The Supreme Court has ruled that a woman should be entitled to a survivor’s pension from her deceased cohabiting partner’s pension scheme.
The case concerns a requirement in the 2009 Local Government Pension Scheme regulations that unmarried cohabiting partners must be nominated by their pension scheme member partner in order to be eligible for a survivor's pension. The survivor must also show that he or she has been a cohabitant for two years before the date on which the member sent the nomination and has been in that position for two years before the date of death. There is no similar nomination requirement for married or civil partner survivors.
The case had been brought to the Supreme Court by Denise Brewster, who had lived with her partner William McMullan for around ten years before they got engaged. Mr McMullan sadly died two days later.
At the time of his death, Mr McMullan was employed by Translink, a public transport operator, for around 15 years and had been paying into the Local Government Pension Scheme. Ms Brewster believes that Mr McMullan had completed a form in which he nominated her to be eligible for a survivor’s pension. However, the body that administers the scheme says it did not receive any form and refused to pay her a survivor’s pension.
Ms Brewster applied for a judicial review of this decision and the High Court ruled in her favour, however the case was appealed to the Court of Appeal, which found against Ms Brewster.
Meanwhile, prompted by the judgment of the High Court, the equivalent regulations in England and Wales and in Scotland were amended to remove the nomination requirement in those schemes. When the appellant became aware of these changes, she applied to the Court of Appeal for her appeal to be re-opened. Her application was refused and she appealed to the Supreme Court.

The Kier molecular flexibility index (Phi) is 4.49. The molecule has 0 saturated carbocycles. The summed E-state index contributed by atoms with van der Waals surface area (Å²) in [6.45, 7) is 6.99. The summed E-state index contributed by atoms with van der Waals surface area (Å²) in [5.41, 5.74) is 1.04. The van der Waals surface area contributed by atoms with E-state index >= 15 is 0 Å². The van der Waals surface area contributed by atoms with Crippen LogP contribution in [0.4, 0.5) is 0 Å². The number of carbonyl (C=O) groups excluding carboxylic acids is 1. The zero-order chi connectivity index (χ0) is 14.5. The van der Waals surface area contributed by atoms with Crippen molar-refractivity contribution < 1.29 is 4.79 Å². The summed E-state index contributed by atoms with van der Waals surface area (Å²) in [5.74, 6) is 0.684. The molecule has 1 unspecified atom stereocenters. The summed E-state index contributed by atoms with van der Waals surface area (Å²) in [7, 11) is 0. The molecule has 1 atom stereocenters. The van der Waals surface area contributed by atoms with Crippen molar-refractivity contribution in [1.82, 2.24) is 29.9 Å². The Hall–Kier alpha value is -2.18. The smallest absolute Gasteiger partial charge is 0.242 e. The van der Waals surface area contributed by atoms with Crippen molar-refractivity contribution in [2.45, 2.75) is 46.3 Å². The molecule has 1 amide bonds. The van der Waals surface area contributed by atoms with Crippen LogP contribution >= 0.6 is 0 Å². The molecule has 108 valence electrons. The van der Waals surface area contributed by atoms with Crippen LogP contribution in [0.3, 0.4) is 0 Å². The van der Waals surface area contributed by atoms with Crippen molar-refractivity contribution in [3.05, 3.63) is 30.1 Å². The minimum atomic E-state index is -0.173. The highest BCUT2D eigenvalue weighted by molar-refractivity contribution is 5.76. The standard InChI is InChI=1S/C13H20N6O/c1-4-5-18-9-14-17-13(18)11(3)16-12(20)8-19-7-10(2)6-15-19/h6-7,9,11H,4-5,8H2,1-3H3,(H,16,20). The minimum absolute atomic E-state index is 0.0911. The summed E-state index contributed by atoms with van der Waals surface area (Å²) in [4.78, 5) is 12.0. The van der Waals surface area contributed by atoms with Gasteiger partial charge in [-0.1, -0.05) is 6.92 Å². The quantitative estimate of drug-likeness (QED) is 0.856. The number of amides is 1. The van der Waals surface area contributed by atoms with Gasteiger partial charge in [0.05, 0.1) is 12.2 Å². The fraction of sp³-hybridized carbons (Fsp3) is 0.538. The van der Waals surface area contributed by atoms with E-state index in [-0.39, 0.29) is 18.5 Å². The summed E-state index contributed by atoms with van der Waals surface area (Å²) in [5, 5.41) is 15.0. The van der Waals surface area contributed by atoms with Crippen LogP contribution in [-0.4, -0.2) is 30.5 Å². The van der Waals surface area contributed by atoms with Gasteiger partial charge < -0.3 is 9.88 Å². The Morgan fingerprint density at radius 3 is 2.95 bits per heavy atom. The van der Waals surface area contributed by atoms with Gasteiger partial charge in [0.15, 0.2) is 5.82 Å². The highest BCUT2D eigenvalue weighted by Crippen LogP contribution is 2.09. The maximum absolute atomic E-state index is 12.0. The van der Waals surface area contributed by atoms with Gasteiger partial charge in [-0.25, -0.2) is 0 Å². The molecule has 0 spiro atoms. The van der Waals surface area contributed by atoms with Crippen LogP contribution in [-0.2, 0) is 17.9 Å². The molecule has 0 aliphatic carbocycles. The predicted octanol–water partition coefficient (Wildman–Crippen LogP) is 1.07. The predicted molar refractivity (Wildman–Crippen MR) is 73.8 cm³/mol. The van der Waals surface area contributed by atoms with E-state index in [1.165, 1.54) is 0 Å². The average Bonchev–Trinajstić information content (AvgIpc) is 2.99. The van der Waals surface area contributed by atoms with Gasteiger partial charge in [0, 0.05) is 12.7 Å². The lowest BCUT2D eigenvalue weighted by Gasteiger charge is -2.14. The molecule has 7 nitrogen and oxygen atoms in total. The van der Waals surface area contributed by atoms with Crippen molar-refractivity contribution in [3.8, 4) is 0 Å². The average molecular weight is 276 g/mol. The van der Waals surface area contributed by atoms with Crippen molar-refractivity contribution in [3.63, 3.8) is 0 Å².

The Supreme Court has now unanimously allowed Ms Brewster’s appeal and declared that the requirement in the 2009 Regulations that the appellant and Mr McMullan should have made a nomination be disapplied, and that the appellant is entitled to receive a survivor’s pension under the scheme.
The judgment has been welcomed by the Law Society, which has described it as ‘a victory for equal treatment before the law for unmarried couples’.
"Equality before the law is a vital part of the free and fair society we all want to live in, and the label people choose to put to their relationship should not change that," explained Law Society president Robert Bourns.
"Today's decision by the Supreme Court provides welcome legal clarity for unmarried couples living together, and is a step towards equal treatment across the diverse family circumstances people now create,” he said. "Other areas of unequal treatment, such as the law around what happens to your property if you die without a will, unfortunately still remain.”
"A family solicitor can help unmarried couples make arrangements to ensure outdated legal rules do not mean that their partner misses out should something happen to them," he added.
For expert legal advice on the rights of cohabiting couples then contact our specialist family lawyers today.